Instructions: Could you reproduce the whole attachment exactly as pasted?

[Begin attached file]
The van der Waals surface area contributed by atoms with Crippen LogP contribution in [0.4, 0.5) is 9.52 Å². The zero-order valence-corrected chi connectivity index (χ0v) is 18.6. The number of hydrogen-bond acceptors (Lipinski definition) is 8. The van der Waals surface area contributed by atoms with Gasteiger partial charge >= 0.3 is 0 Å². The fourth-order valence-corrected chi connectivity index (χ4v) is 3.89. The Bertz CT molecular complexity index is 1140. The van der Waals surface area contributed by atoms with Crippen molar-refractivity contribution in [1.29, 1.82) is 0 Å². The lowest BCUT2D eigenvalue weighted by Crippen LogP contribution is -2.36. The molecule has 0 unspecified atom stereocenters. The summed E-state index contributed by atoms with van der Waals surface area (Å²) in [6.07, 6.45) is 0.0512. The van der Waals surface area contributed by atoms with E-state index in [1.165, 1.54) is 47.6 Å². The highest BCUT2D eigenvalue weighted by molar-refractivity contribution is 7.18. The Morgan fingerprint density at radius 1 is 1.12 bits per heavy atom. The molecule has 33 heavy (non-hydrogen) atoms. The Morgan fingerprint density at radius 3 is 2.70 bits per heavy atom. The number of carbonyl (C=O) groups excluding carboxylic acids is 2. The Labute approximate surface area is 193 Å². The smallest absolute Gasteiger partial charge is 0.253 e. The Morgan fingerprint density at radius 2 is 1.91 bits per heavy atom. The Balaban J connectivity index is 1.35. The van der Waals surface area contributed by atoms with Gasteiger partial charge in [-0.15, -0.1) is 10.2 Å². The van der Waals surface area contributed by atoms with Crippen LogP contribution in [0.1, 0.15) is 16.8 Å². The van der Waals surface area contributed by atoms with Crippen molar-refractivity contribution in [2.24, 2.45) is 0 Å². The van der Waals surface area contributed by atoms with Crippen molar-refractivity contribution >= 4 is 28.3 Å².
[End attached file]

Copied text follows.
The van der Waals surface area contributed by atoms with Crippen LogP contribution in [0.4, 0.5) is 9.52 Å². The zero-order valence-corrected chi connectivity index (χ0v) is 18.6. The number of hydrogen-bond acceptors (Lipinski definition) is 8. The van der Waals surface area contributed by atoms with Gasteiger partial charge >= 0.3 is 0 Å². The fourth-order valence-corrected chi connectivity index (χ4v) is 3.89. The Bertz CT molecular complexity index is 1140. The van der Waals surface area contributed by atoms with Crippen molar-refractivity contribution in [1.29, 1.82) is 0 Å². The lowest BCUT2D eigenvalue weighted by Crippen LogP contribution is -2.36. The molecule has 0 unspecified atom stereocenters. The summed E-state index contributed by atoms with van der Waals surface area (Å²) in [6.07, 6.45) is 0.0512. The van der Waals surface area contributed by atoms with E-state index in [1.165, 1.54) is 47.6 Å². The highest BCUT2D eigenvalue weighted by molar-refractivity contribution is 7.18. The Morgan fingerprint density at radius 1 is 1.12 bits per heavy atom. The molecule has 33 heavy (non-hydrogen) atoms. The Morgan fingerprint density at radius 3 is 2.70 bits per heavy atom. The number of carbonyl (C=O) groups excluding carboxylic acids is 2. The Labute approximate surface area is 193 Å². The smallest absolute Gasteiger partial charge is 0.253 e. The Morgan fingerprint density at radius 2 is 1.91 bits per heavy atom. The Balaban J connectivity index is 1.35. The van der Waals surface area contributed by atoms with Gasteiger partial charge in [-0.15, -0.1) is 10.2 Å². The van der Waals surface area contributed by atoms with Crippen LogP contribution in [0.1, 0.15) is 16.8 Å². The van der Waals surface area contributed by atoms with Crippen molar-refractivity contribution in [2.24, 2.45) is 0 Å². The van der Waals surface area contributed by atoms with Crippen molar-refractivity contribution >= 4 is 28.3 Å².